Blogging and Me
I’ll be up front with everyone, I’ve grown to loathe the word “blog.” I’ve had so many good intentions turn to false starts and wasted hours over the past six or seven years since I’ve been on the blogging scene that the thought of giving it another shot took some real consideration. My biggest battle with blogging (sorry for the alliteration) has always been my inability to find my platform as a writer. I struggled to be inspired by anything enough to write about it and I wasn’t engaged enough in anything in my life to write about it. Recently, that changed.
Over the past three months dramatic changes have taken place in my personal, professional, and spiritual life. Enough to provide me with the justification to try this again in hopes that I can gain some clarity from the past and apply it to the future, and maybe help some others as well. I’ve been serving in church and para-church ministry for eight of the past 13 years. I’ve learned a lot and I’d like to give something back to the pro-Christians out there serving in churches and faith-based ministries, non-profits, and Christians in the private sector.
My intention is to narrow the scope of topics to three areas: church communications, professional ministry, and Christianity in private industries. I’ll throw some design, critique, and exposé into mix for a little seasoning now and then as well.
I recently took a position as the Director of Communications at my church. I’m finding it to be a remarkable fit for my unique and varied skill set. Our church is in a great pattern of growth and is at the tipping point for many of its central communications outlets. It is my job to bring those outlets up to the next level to meet the demands that the church’s growth has placed on us and to plot the course for the years ahead. I intend to document this journey here and to offer up discussion on strategy, philosophy, and more for your own application. I claim no particular expertise, only experience and willingness to learn. This is where the primary focus of the blog will be.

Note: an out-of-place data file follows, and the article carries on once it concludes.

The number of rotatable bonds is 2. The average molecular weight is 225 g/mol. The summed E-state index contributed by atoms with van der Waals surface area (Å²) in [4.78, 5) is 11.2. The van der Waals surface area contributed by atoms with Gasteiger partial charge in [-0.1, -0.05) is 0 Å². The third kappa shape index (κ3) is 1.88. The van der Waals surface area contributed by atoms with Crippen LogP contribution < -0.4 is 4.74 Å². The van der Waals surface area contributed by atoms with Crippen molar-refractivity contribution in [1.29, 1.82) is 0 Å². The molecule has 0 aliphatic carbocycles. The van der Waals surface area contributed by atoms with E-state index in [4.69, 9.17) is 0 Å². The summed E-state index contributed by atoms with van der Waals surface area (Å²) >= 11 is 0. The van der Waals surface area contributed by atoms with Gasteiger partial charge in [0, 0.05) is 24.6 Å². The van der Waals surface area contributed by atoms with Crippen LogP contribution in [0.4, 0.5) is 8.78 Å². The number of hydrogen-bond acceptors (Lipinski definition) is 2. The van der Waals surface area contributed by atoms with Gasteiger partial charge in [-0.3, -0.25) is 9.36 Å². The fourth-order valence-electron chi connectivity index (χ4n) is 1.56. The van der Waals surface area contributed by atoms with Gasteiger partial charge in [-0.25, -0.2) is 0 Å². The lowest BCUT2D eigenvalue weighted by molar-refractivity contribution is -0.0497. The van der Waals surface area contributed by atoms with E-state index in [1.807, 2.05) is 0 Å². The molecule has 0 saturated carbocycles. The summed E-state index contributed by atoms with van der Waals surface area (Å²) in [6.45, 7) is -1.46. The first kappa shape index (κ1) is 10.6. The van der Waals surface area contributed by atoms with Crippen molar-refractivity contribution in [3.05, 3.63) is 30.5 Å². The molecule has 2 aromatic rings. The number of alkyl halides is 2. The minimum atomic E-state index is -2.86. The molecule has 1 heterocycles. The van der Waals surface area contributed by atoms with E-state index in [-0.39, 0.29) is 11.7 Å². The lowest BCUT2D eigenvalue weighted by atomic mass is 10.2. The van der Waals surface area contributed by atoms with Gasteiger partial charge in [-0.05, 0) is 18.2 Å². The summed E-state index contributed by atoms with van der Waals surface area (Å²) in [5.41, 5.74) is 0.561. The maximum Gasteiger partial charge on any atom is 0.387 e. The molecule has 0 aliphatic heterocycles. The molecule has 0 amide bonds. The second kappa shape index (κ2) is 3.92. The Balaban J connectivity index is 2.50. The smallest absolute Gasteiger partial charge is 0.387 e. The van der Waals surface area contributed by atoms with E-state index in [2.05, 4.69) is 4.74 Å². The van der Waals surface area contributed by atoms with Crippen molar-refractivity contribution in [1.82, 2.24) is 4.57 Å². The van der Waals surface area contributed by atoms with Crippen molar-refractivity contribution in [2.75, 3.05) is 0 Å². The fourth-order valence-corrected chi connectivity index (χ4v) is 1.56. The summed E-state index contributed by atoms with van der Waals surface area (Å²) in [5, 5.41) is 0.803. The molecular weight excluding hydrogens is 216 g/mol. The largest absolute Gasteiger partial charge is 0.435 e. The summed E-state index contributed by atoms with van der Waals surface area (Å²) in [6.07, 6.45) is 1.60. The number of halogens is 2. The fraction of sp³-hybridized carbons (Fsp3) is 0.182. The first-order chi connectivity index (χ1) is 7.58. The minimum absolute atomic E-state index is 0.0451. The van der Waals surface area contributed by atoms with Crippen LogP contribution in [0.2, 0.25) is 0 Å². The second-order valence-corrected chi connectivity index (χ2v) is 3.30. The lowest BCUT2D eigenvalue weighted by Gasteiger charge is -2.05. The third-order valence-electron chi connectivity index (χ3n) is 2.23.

Warning: The church body is made entirely of humans! And so is the staff that gets paid to operate it. Professional ministry is not a walk in the park. I’d even venture to say that faith-based organizations struggle with an added dimension of missional complication simply because faith plays such an important role in their work life. I mean, how can you really “clock out” on the work of the church? I know there are stories out there just like mine, many are much worse, I’m sure! It is not my intention to rant or commiserate here, simply to gently expose the obstacles inherent in faith-based career work. From the leadership to the followship, there is work to be done, so let’s talk a little about our experience and where it is taking us.
Faith at Work
Did you catch that fancy double entendre? If you didn’t, please try again. I’ve always felt that the workplace is one of the most effective daily tests of our faith that we experience. Whether it is a public or private organization, hostile or friendly to faith, self-employment or corporate, the work we occupy ourselves with every day, and the people we encounter, offer us the most opportunities to prove and improve our faith. That’s what I mean by “faith at work.” It requires a faith at work.
A Blog for All Seasons
I have always been fascinated by the concept of journey; it’s something you’ll hear about from me quite a bit here. And God has proven faithful in every season of the journey he has me on, even when I have not. I’m at a point in my professional and personal life where I can speak to the past seasons of my life with transparency and grace. I have desired for so long to be able to put some thoughts down, to reflect, and to help others learn from my mistakes and my successes–it’s refreshing to be able to offer something back. As I look back on the road behind me, and wonder what’s ahead, I can only know for sure that God will remain faithful and that I must use what I have to help others, even if it doesn’t seem like much. So welcome to my journey.